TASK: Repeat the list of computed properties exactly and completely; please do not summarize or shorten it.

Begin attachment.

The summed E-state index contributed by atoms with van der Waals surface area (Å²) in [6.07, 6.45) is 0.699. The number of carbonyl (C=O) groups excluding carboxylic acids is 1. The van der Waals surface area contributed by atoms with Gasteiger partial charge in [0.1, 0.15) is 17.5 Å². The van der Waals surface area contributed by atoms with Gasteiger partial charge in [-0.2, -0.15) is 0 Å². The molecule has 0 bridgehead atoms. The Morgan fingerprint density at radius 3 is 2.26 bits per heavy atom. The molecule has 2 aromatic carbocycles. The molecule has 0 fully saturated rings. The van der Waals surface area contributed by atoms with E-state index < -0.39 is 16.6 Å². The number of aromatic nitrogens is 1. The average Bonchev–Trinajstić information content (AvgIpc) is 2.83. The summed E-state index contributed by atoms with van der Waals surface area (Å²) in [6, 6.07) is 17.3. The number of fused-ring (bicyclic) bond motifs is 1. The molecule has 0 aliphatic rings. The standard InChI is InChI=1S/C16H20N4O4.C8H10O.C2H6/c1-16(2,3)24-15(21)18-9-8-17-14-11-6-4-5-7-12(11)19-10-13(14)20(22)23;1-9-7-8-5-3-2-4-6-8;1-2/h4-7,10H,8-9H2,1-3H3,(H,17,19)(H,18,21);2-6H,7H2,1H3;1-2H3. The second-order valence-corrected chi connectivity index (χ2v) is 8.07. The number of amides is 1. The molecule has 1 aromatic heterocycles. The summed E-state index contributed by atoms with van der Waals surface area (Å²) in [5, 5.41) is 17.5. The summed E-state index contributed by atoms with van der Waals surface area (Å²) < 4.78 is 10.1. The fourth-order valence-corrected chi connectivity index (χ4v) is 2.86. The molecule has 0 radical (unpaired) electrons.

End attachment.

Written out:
The summed E-state index contributed by atoms with van der Waals surface area (Å²) in [6.07, 6.45) is 0.699. The number of carbonyl (C=O) groups excluding carboxylic acids is 1. The van der Waals surface area contributed by atoms with Gasteiger partial charge in [0.1, 0.15) is 17.5 Å². The van der Waals surface area contributed by atoms with Gasteiger partial charge in [-0.2, -0.15) is 0 Å². The molecule has 0 bridgehead atoms. The Morgan fingerprint density at radius 3 is 2.26 bits per heavy atom. The molecule has 2 aromatic carbocycles. The molecule has 0 fully saturated rings. The van der Waals surface area contributed by atoms with E-state index < -0.39 is 16.6 Å². The number of aromatic nitrogens is 1. The average Bonchev–Trinajstić information content (AvgIpc) is 2.83. The summed E-state index contributed by atoms with van der Waals surface area (Å²) in [6, 6.07) is 17.3. The number of fused-ring (bicyclic) bond motifs is 1. The molecule has 0 aliphatic rings. The standard InChI is InChI=1S/C16H20N4O4.C8H10O.C2H6/c1-16(2,3)24-15(21)18-9-8-17-14-11-6-4-5-7-12(11)19-10-13(14)20(22)23;1-9-7-8-5-3-2-4-6-8;1-2/h4-7,10H,8-9H2,1-3H3,(H,17,19)(H,18,21);2-6H,7H2,1H3;1-2H3. The second-order valence-corrected chi connectivity index (χ2v) is 8.07. The number of amides is 1. The molecule has 1 aromatic heterocycles. The summed E-state index contributed by atoms with van der Waals surface area (Å²) in [5, 5.41) is 17.5. The summed E-state index contributed by atoms with van der Waals surface area (Å²) < 4.78 is 10.1. The fourth-order valence-corrected chi connectivity index (χ4v) is 2.86. The molecule has 0 radical (unpaired) electrons.